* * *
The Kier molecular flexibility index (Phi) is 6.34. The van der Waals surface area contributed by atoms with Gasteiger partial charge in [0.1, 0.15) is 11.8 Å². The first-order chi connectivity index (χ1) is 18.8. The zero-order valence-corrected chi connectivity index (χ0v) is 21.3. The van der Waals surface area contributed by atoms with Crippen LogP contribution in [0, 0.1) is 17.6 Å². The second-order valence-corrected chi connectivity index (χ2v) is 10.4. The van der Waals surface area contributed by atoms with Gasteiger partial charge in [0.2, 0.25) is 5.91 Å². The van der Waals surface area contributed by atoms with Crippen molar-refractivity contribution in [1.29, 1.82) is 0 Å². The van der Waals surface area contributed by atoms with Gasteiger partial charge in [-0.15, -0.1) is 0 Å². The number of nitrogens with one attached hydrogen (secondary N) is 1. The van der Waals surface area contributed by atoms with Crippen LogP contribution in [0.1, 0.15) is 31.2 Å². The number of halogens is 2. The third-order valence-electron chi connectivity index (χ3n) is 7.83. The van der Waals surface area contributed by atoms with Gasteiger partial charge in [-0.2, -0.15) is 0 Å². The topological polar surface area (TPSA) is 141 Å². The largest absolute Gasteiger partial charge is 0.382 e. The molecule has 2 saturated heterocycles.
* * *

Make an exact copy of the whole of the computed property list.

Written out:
The Kier molecular flexibility index (Phi) is 6.34. The van der Waals surface area contributed by atoms with Gasteiger partial charge in [0.1, 0.15) is 11.8 Å². The first-order chi connectivity index (χ1) is 18.8. The zero-order valence-corrected chi connectivity index (χ0v) is 21.3. The van der Waals surface area contributed by atoms with Crippen LogP contribution in [0, 0.1) is 17.6 Å². The second-order valence-corrected chi connectivity index (χ2v) is 10.4. The van der Waals surface area contributed by atoms with Gasteiger partial charge in [0.2, 0.25) is 5.91 Å². The van der Waals surface area contributed by atoms with Crippen molar-refractivity contribution in [1.29, 1.82) is 0 Å². The van der Waals surface area contributed by atoms with Gasteiger partial charge in [-0.15, -0.1) is 0 Å². The number of nitrogens with one attached hydrogen (secondary N) is 1. The van der Waals surface area contributed by atoms with Crippen LogP contribution in [0.1, 0.15) is 31.2 Å². The number of halogens is 2. The third-order valence-electron chi connectivity index (χ3n) is 7.83. The van der Waals surface area contributed by atoms with Gasteiger partial charge in [-0.2, -0.15) is 0 Å². The topological polar surface area (TPSA) is 141 Å². The largest absolute Gasteiger partial charge is 0.382 e. The molecule has 2 saturated heterocycles.